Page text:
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UPSC results: ‘Want to tell society madrasas in Kerala can contribute civil servants’

The civil services exam, Shahid said, was a way to tell the society that madrasas are not a breeding ground of terrorism. “There may be stray issues or controversies, but madrasas in Kerala can contribute civil servants also,’’ he said.

Written by Shaju Philip | Thiruvananthapuram |
Updated: May 1, 2018 9:31:14 am
‘Want to tell society madrasas in Kerala can contribute civil servants’ T Shahid, a former madrasa teacher from Kerala, cracked the UPSC examination in his sixth attempt and ranked 693.

Having never had the opportunity to attend a mainstream school, let alone college, after primary school education, T Shahid, a former madrasa teacher from Kerala, has proved that tenacity eventually triumphs. The 28-year-old native of Thiruvallur village, in Kozhikode district, has cracked the UPSC examination in his sixth attempt, ranked 693.

Son of madrasa teacher Abdul Rahman Musaliyar and homemaker Sulekha, Shahid said he was forced to opt for a Muslim religious educational institution, run by an orphanage at Kappad in Kozhikode, at age 10 given financial crisis at home.

After 12 years of religious education and leading a secluded life at the Islamic seminary, Shahid bagged the religious ‘hasni’ degree, a course which equipped him to become a madrasa teacher. While studying for hasni, he completed Class X and Class XII, and finally got a degree in English — all through distance courses.

“From 2010 to 2012, I worked as a madrassa teacher in Kannur for Rs 6,000,” Shahid said.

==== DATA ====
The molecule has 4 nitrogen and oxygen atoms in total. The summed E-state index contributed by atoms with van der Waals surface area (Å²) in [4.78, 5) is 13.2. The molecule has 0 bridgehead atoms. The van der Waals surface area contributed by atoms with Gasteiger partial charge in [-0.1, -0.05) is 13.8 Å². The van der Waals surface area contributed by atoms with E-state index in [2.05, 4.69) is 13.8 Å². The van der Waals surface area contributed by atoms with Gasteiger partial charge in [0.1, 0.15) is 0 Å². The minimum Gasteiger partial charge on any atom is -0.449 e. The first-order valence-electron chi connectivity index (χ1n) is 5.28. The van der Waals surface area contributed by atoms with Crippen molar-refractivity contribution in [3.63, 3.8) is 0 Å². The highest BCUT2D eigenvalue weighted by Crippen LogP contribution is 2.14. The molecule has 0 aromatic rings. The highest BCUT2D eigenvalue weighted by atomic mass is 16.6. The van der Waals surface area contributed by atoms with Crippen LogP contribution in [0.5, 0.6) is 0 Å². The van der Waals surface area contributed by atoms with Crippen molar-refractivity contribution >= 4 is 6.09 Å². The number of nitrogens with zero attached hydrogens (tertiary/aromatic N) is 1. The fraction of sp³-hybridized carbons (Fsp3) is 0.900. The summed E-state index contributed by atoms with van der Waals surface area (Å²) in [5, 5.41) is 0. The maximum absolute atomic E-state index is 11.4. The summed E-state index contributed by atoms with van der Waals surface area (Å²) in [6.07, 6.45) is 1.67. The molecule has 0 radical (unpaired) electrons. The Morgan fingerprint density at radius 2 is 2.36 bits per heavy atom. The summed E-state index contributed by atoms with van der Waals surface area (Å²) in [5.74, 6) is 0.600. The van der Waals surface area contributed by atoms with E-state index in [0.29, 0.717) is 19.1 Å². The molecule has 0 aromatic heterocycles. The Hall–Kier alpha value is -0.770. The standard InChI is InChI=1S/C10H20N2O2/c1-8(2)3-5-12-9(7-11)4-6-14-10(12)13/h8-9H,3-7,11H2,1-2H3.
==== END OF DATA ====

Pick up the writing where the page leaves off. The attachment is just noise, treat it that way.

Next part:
After the degree in English in 2012, for a brief he worked at the Malayalam daily Chandrika, managed by the Indian Union Muslim League (IUML). And that’s when, Shahid said, his perspective towards life changed — “I started reading about general issues. The 12-year life at the Islamic institute had made my perspective narrow. But working as a journalist made me look at the world outside.”

This was also the time he felt he should try to have a career other than becoming a religious scholar.

Shahid, who had Malayalam literature as optional subject in UPSC, said the coaching classes in Delhi, sponsored by IUML’s students’ wing MSF, helped broaden his mind further. “Those coaching days gave me a lot of exposure, which the madrasa teacher in me never got,’’ he said.

But Shahid has not forgotten his roots. The civil services exam, he said, was a way to tell the society that madrasas are not a breeding ground of terrorism. “There may be stray issues or controversies, but madrasas in Kerala can contribute civil servants also,’’ he said.

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